foreverj suggestion is good, ie. to provide all kinds of drawing materials for the child to experiment. You might want to start off and suggest some ideas on what to draw/do to the child and let him continue to explore on his own, instead of dictating what should be done in a step by step manner. For a start, when playing Lego or blocks or anything for that matter, can first ask questions and suggest multiple possible ways of doing things rather than one way. Get him to explore and experiment, guide him at first but slowly let go and lead him to give you possible solutions/combinations/ways of playing. Play dough and doing origami are also good in cultivating creativity.

If your child likes music, maybe can get a cheap keyboard to let him experiment with sounds. Watching Hi-Five may help too, as I find the activities they do are rather creative and he might get some ideas from there. Hope this helps. :D

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Postby smurf » Tue Apr 28, 2009 8:33 pm

hmm, that's what I did when I was young. I played pretend game, such as doctor and patient in clinic, sales assistant in a shop selling clothes and I would bring out those clothes including my mum's and just play.hahah.

sometimes he is not even intersted in what I try to teach him. like sometimes, I would draw on doodle pad, he would do oher things or just refuse to join in.hmm.

he has a keyboard, but he used it as a step to play. :stupid:

now the keyboard is spoilt. :P

I would try origami though, something he likes for now. hahah.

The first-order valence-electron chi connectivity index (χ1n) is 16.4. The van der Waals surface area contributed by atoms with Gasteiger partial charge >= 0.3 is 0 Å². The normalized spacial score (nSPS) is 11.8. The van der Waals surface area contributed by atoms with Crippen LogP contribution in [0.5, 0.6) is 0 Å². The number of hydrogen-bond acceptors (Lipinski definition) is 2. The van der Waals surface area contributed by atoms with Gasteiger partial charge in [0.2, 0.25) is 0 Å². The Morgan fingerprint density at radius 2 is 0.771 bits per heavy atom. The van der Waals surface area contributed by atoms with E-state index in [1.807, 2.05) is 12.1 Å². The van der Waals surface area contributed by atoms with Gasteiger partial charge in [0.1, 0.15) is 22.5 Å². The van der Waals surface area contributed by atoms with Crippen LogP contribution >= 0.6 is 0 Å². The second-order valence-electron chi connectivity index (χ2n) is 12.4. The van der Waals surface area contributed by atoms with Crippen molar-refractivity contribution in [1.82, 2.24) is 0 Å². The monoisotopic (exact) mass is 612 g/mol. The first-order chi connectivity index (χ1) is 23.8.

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Postby mintcc » Tue Apr 28, 2009 9:09 pm

may be can get him some stuff like doctor's set and masak masak and play doctor patient or cooking games with him... or pretend to feed the soft toys and stuff...

Origami is good... can play with end products some more...

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Postby sunflower » Tue Apr 28, 2009 9:22 pm

smurf wrote:hmm, that's what I did when I was young. I played pretend game, such as doctor and patient in clinic, sales assistant in a shop selling clothes and I would bring out those clothes including my mum's and just play.hahah.
That's great! Why don't you play pretend games with him? Suggest some scenarios and let him take the lead to choose what he wants to be. Again, Hi-5 has loads of these pretend stuff and after watching, he might just be interested to be a robot/an astronaut/a submarine etc., which can open up to a whole lot of imaginative and creative play.

sometimes he is not even intersted in what I try to teach him. like sometimes, I would draw on doodle pad, he would do oher things or just refuse to join in.hmm.
Perhaps you might not want to think of the activity as "teaching" him as he might sense pressure and resist it. Take it as a fun activity for bonding and again, let him take the lead. However, try to be sensitive to his needs, do not force if he's really not interested...
Last edited by sunflower on Wed May 06, 2009 11:06 pm, edited 1 time in total.

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Postby foreverj » Thu Apr 30, 2009 4:51 pm

hi agree on the hi-5 shows. i followed kellie by making a shopping list with my daughter and brought her to supermarket to buy the items on the list. she loved it! :love: and i often hear her singing songs she learns from hi-5 and very often, i will sing along too cos the songs r really quite catchy.

making readily available tools and toys is extremely important. they can be very cheap too. playdoh is great - safety scissors, rolling pin, animal cookie-cutters inclusive kept my daughter busy when she was stuck home with me due to sickness. and how abt some water play by just taking a tub and a few containers and filling it with water? u can even have sand play by getting sand from the nurseries :)

u see, it's an attitude. if a child loves to play and have fun, he will love to occupy his time with the things above. but beware, parents must prepare to invest the time and the willingness to clean up the mess! :D